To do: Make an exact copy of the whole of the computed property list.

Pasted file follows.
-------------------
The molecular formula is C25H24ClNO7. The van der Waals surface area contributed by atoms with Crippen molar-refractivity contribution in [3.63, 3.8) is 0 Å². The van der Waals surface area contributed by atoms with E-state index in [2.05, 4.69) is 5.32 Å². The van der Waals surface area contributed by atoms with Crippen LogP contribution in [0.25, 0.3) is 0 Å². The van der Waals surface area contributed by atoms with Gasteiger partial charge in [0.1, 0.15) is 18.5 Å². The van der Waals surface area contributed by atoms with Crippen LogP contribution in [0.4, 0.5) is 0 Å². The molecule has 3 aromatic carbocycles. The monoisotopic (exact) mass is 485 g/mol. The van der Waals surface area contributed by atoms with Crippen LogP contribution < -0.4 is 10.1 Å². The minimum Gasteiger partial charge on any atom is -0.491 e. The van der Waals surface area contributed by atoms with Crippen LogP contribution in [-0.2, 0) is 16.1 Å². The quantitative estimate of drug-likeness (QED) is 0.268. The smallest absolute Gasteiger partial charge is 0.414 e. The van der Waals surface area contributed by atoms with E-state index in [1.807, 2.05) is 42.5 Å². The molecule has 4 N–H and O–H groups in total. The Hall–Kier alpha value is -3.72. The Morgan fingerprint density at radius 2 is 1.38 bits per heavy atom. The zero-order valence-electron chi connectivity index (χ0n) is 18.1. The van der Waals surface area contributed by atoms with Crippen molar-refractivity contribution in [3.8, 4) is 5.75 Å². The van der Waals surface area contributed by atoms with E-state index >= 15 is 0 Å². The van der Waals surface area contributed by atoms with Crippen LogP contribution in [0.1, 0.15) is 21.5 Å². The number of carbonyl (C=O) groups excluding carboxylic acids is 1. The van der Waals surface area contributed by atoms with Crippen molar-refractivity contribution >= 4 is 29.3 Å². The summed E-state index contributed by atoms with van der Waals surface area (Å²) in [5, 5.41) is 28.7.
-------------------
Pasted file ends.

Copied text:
The molecular formula is C25H24ClNO7. The van der Waals surface area contributed by atoms with Crippen molar-refractivity contribution in [3.63, 3.8) is 0 Å². The van der Waals surface area contributed by atoms with E-state index in [2.05, 4.69) is 5.32 Å². The van der Waals surface area contributed by atoms with Crippen LogP contribution in [0.25, 0.3) is 0 Å². The van der Waals surface area contributed by atoms with Gasteiger partial charge in [0.1, 0.15) is 18.5 Å². The van der Waals surface area contributed by atoms with Crippen LogP contribution in [0.4, 0.5) is 0 Å². The molecule has 3 aromatic carbocycles. The monoisotopic (exact) mass is 485 g/mol. The van der Waals surface area contributed by atoms with Crippen LogP contribution < -0.4 is 10.1 Å². The minimum Gasteiger partial charge on any atom is -0.491 e. The van der Waals surface area contributed by atoms with Crippen LogP contribution in [-0.2, 0) is 16.1 Å². The quantitative estimate of drug-likeness (QED) is 0.268. The smallest absolute Gasteiger partial charge is 0.414 e. The van der Waals surface area contributed by atoms with E-state index in [1.807, 2.05) is 42.5 Å². The molecule has 4 N–H and O–H groups in total. The Hall–Kier alpha value is -3.72. The Morgan fingerprint density at radius 2 is 1.38 bits per heavy atom. The zero-order valence-electron chi connectivity index (χ0n) is 18.1. The van der Waals surface area contributed by atoms with Crippen molar-refractivity contribution in [3.8, 4) is 5.75 Å². The van der Waals surface area contributed by atoms with E-state index >= 15 is 0 Å². The van der Waals surface area contributed by atoms with Crippen LogP contribution in [0.1, 0.15) is 21.5 Å². The number of carbonyl (C=O) groups excluding carboxylic acids is 1. The van der Waals surface area contributed by atoms with Crippen molar-refractivity contribution >= 4 is 29.3 Å². The summed E-state index contributed by atoms with van der Waals surface area (Å²) in [5, 5.41) is 28.7.